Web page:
I want to start this article, by making it clear that I seriously considered writing it as an Autism related piece.
The fact is, the inspiration for it was definitely my Moderately Autistic eight year old.
My son is truly the apple of his daddy’s eye. I have a hard time imagining any person or thing that means more to me, than does he.
He’s far from perfect, and yes, he definitely can be a bad person at times.
A lot of who he is—who I’m battling to change—is directly related to his being Autistic.
One of his worst weaknesses, is something I shared with him at probably a very similar age.
The funny thing is, that’s indicative of the fact that he’s amazingly precocious for a boy who deals daily with a world that more doesn’t understand him, even than he it.
The failing in question? It’s generally referred to as being thin skinned.
We were in the park yesterday, where there were two young boys with what I term, “no parents.”
It’s certainly true there was an older lady watching after them. It’s equally the case, that she had no idea what they were doing at pretty much any point in her time, supposedly acting in the stead of their parents.
One assumes, though one may never be assured, that she was a grandparent. It’s also quite likely that she would never have allowed or expected them to act as they did, if she were aware of how that looked.
Needless to say, I was more than a little aggrieved by their actions, which included a serious amount of disrespect for me.
That said, I was more concerned for their sake, than for my own. Continuing down the path upon which they currently find themselves, will likely result in having children every bit as impolite and arrogant as they now are.
The fact is, as one gains age and wisdom, one hopes that one’s children and those of others, will be taught to treat them with a modicum of veneration. You may think that’s too much to ask, but the reality is, if that’s so, the lives of those persons are likely to be the much harder, as a result of that failure.
Without that level of respect, they’ll likely not absorb lessons such people could teach them, surrounding how to better get along in society.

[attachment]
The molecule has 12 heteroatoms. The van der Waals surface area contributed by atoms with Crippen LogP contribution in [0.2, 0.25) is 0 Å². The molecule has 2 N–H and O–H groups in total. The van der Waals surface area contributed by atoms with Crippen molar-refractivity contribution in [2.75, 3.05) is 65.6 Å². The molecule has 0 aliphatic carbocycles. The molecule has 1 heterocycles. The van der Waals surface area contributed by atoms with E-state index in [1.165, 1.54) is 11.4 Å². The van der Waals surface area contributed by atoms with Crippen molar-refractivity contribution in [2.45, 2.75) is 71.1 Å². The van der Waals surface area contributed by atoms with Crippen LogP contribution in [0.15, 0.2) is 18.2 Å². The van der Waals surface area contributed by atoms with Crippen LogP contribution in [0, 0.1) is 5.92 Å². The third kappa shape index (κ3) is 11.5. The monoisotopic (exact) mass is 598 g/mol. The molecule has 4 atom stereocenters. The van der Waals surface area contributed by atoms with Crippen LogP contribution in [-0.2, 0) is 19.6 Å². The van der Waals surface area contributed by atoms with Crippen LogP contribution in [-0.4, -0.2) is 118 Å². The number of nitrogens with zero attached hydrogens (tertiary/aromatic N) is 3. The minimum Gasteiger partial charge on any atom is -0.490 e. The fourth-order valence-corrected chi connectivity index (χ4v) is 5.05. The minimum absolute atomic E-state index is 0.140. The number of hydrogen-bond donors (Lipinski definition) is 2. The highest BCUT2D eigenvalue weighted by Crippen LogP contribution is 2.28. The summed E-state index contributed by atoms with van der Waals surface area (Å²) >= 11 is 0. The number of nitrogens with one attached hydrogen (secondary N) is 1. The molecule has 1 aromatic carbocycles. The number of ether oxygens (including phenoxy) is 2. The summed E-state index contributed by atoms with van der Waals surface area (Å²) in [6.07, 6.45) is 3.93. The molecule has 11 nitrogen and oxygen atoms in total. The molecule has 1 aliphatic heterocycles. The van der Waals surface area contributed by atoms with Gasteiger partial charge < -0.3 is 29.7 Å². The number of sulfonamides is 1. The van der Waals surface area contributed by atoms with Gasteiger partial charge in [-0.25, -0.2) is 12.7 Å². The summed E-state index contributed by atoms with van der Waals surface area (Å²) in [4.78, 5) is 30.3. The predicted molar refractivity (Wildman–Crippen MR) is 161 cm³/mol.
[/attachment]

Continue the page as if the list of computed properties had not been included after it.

I had a lady try to apologize for the actions of the children, not toward me, but toward my son, and I responded in anger. It was a horrible thing for me to do, so much so, that I made sure to seek her out, and beg her forgiveness.
She allowed as how she was truly sorry to see the children in question behave how they did, and informed me, she understood how I responded.
That was indeed a sad moment, because in my way of thinking, I had no right to behave as I did.
If ever she reads this, I want her to be aware how sorry I am for my misbehavior.
This all is but precursor the thing about which I really want to speak.
I explained to that lady, that the reason I brought my son to that park, was in part, to deal with attitudes and actions much like the ones to which he was exposed on that day.
Of course, my primary reason, is to allow him to let off steam after spending the majority of his day in classrooms, where people expect things of him that presently, make no sense at all from his vantage point. I want him to have fun. I want him to run. I want him to play.
But a part of that process, is learning to deal with those around him, not on his terms, but on theirs.
I’m not trying to say he should never expect anyone to act as he desires them to—though based on his idea of fun and exciting behavior, that’s very unlikely to occur.
Even when he deals with children who don’t spend their time directly taunting him, he must generally confront those who have zero interest in doing what he thinks worthy of time and effort.
I not only don’t expect that to change, but again, that’s actually why I take him to such places. If he can learn to satisfy his cravings on his own, or with people who’re willing to oblige him, that’s great. The thing is though, he shouldn’t expect most folks to be willing to do that.
It’s at this point I hope the title of this work makes sense.
My boy getting upset because people have no yearning to do as he would like them to, is something that causes him to see red. You can imagine his rage when other children tease him.
Since most people have no ability to understand his condition, I must keep a pretty sharp eye on him. There are also times, when daddy must rein his son in.
Personally, there are lots of times I would rather he got into mild conflict with the people that upset or discombobulate him. That’s not to be as a rule, since most parents (particularly mothers), will not allow it.
That’s not to say many dads tend to do much better, just that they’re less prevalent in such settings. When they’re around they tend to teach, particularly their boys, to lash out in anger, for the most part.
One my son’s failings resulting from Autism, is the tendency toward never-ending escalation. As such, children lashing out at him will likely either cause him or them, to be hurt; the older he gets, the more likely the latter will be the case.
The point of all I’ve expressed to this juncture, is that there’s a lot to be said for being thick skinned, and not much to be said, when that layer is a thin one. That’s why I consider it so important to teach him the “skill” of dealing with annoying, or even obnoxious individuals around and about him. This is the lesson I seek to instill in him. It can be a hard one, because he’s a “man of action.” Sometimes that’s good, sometimes bad. In this case, it’s not so great. I hope to get him to understand how things are in the course of time. In my mind, I pray I’m not alone in realizing how imperative this lesson is to learn.
Thanks for reading, and may your time be good.